Alan Campbell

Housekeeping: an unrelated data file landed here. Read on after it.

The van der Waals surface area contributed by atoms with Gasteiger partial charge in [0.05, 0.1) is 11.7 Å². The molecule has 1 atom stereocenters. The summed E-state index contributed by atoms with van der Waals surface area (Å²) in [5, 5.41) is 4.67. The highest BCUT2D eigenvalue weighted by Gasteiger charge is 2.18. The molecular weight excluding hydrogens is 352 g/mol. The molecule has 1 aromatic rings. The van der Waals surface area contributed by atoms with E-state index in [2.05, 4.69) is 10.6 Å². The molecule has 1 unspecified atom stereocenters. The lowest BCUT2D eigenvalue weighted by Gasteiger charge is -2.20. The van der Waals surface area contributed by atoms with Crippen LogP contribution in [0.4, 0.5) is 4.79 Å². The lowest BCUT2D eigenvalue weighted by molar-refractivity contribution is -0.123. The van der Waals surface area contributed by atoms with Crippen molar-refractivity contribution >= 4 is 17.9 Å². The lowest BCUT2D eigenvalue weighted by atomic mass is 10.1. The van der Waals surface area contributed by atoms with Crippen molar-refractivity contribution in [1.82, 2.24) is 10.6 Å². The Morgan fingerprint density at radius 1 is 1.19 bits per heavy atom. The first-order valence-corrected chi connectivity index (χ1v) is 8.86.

Alan K. Campbell (February 21, 1904 – June 14, 1963) was an American writer, actor, and screenwriter. He and his wife, Dorothy Parker, were a popular screenwriting team in Hollywood from 1934 to 1963. Born in Richmond, Virginia, he was the only child of Harry L. Campbell and Hortense Eichel Campbell. He graduated from the Virginia Military Institute and moved to New York City in the late 1920s. An occasional contributor of prose to The New Yorker, he also acted on the Broadway stage. He met Parker in 1932 and they married two years later in Raton, New Mexico. Like his wife, he was of half-Scottish and half-Jewish descent. Campbell, Parker, and their collaborator, Robert Carson, earned an Academy Award nomination for Best Adapted Screenplay for the 1937 version of A Star Is Born. He and Parker also wrote additional dialogue for The Little Foxes when Lillian Hellman was called away to work on another project. In 1942 Campbell enlisted in the U.S. Army in Philadelphia. He was later commissioned an officer, and served in Europe in Army Intelligence. He attained the rank of captain.

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